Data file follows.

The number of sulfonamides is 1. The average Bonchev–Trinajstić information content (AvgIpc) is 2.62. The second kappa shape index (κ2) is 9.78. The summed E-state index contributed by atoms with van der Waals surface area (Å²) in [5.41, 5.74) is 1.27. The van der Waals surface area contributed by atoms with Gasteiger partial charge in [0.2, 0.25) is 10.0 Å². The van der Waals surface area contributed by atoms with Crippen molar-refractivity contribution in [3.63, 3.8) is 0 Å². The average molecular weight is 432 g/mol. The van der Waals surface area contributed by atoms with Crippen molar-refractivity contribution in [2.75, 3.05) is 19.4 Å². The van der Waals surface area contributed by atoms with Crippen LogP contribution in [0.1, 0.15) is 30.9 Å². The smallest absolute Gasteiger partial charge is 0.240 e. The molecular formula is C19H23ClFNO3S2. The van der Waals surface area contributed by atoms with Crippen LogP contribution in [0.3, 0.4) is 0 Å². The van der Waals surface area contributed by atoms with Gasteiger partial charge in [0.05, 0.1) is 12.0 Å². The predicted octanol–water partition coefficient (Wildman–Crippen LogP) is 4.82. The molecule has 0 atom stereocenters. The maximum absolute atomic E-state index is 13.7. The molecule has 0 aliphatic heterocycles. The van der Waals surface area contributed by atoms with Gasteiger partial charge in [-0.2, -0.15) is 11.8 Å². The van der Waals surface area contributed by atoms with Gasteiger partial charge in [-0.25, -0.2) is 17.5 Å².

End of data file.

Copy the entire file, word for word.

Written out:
The number of sulfonamides is 1. The average Bonchev–Trinajstić information content (AvgIpc) is 2.62. The second kappa shape index (κ2) is 9.78. The summed E-state index contributed by atoms with van der Waals surface area (Å²) in [5.41, 5.74) is 1.27. The van der Waals surface area contributed by atoms with Gasteiger partial charge in [0.2, 0.25) is 10.0 Å². The van der Waals surface area contributed by atoms with Crippen molar-refractivity contribution in [3.63, 3.8) is 0 Å². The average molecular weight is 432 g/mol. The van der Waals surface area contributed by atoms with Crippen molar-refractivity contribution in [2.75, 3.05) is 19.4 Å². The van der Waals surface area contributed by atoms with Crippen LogP contribution in [0.1, 0.15) is 30.9 Å². The smallest absolute Gasteiger partial charge is 0.240 e. The molecular formula is C19H23ClFNO3S2. The van der Waals surface area contributed by atoms with Crippen LogP contribution in [0.3, 0.4) is 0 Å². The van der Waals surface area contributed by atoms with Gasteiger partial charge in [0.05, 0.1) is 12.0 Å². The predicted octanol–water partition coefficient (Wildman–Crippen LogP) is 4.82. The molecule has 0 atom stereocenters. The maximum absolute atomic E-state index is 13.7. The molecule has 0 aliphatic heterocycles. The van der Waals surface area contributed by atoms with Gasteiger partial charge in [-0.2, -0.15) is 11.8 Å². The van der Waals surface area contributed by atoms with Gasteiger partial charge in [-0.25, -0.2) is 17.5 Å².